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What is an Insurance Appraisal? An insurance appraisal is a replacement cost analysis which provides an accurate estimate of the amount of insurance required to replace each structure and/or amenity exactly as it stands on the day the report was prepared. The appraisal provides both a hazard and flood insurable value (if the property is in a flood zone). Engineered Tax Services (ETS) calculates each buildings reproduction cost on a component-by-component basis from the ground up. Our software processes the complex calculations needed to correctly estimate the labor and material costs for each building component and system. Our software also calculates the taxes, fees, overhead, and profit to provide an accurate estimate of what it would cost to reproduce the structure today. ETS may be able to take advantage of additional savings from our report as it relates to your property insurance. Our detailed engineering report can eliminate the guess work that goes into underwriting property casualty policies. Realistically, the guess work never works to your favor. There is also potential savings in shifting insurance rates from real estate assets to personal property assets.
Most property owners, managers, boards, and/or insurance agents believe that obtaining an insurance appraisal for their property is one of the best decisions they have ever made. The reasons for this are simple:
All digital photographs taken at the time of the physical inspection are electronically archived for the clients use in the event of a loss.
When a historical property is renovated and there is a focus on energy conservation and green construction, the property may qualify for Energy Tax Credits. While these credits cannot often be used by the holders of historical properties, they can be “gifted” to the architect or contractors involved in the restoration. These credits can range from between $0.60 and $1.80 per square foot.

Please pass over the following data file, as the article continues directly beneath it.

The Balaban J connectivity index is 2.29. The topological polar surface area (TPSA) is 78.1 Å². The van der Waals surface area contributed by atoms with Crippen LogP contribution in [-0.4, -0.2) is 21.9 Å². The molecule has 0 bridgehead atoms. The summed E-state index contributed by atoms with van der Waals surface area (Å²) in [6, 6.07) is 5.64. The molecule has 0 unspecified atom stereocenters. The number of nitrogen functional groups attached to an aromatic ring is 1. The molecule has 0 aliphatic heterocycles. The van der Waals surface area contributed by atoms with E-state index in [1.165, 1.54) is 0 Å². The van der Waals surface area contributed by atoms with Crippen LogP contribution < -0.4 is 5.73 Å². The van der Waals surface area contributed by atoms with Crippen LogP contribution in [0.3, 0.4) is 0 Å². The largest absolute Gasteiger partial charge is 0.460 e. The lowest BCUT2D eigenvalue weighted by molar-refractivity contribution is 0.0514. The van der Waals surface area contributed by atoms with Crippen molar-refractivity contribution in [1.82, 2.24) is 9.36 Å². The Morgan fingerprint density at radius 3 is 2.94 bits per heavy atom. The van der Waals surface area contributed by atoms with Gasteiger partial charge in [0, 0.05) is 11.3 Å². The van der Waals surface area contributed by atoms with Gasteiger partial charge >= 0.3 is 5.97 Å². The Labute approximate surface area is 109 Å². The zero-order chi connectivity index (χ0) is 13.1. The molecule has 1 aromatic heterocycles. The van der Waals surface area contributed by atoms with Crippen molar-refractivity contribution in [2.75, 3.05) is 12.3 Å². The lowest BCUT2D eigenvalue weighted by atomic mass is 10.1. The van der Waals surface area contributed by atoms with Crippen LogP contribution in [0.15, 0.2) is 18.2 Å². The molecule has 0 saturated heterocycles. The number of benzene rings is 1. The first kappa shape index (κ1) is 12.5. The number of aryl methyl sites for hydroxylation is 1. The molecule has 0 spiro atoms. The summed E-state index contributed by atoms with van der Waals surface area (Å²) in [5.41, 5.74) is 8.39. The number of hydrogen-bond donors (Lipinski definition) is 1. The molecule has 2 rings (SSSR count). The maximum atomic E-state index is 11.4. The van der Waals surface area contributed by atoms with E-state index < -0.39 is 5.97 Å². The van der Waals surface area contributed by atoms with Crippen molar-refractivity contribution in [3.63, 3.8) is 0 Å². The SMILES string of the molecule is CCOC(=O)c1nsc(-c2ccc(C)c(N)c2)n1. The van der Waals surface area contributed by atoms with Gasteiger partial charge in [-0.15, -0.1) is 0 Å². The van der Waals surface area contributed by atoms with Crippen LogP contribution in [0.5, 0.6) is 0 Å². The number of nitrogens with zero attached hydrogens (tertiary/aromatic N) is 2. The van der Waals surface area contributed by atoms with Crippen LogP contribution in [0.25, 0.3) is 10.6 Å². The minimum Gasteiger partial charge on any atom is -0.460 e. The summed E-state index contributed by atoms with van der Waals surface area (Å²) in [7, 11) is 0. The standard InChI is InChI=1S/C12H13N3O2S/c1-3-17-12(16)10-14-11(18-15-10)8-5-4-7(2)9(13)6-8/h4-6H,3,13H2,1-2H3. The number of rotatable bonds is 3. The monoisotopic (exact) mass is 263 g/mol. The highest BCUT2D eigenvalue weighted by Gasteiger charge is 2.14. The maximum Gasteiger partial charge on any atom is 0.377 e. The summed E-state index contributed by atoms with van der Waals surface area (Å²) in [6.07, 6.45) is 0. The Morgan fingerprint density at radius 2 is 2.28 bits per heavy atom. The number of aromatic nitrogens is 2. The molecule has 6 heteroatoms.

A courthouse was valued to determine the insurable value; the property was well over 200 years old and had musket holes from three wars (1776, 1812, and 1864). In addition, the property had just been fully restored. The county that owned the property proudly boasted that they had spent over $15 million to restore the property and were upset the valuation came in at around $5 million. The original policy was for the “Functional Replacement Cost” with an option for Actual Cash Value, if the property was not replaced. The property was valued a second time. While working with their carrier to treat the property as “historical,” the valuation still did not meet the property owner’s expectation – even though the value in the report more than doubled.
The solution was a combination of education and loss control. It is generally easier to create a replica of the property in the event of a total loss then to refurbish an existing property. Some of the elements of the property, such as the bullet holes, could never be replaced and so a display showing the holes was made and placed inside the property. A replaced section of the old courthouse was recovered and used to make the display.
We also recommended high quality documentation of the property, focusing on any filigree to help in restoration in the event of a loss. By working with the property owner and the carrier, we were able to meet their expectations and needs. More important, this valuable part of American history was better protected. Modern restoration needs to take into account not just the historical nature of the property but the green elements of construction; many of today’s restorations strive to be LEED certified buildings. ETS is uniquely qualified to help meet these needs too.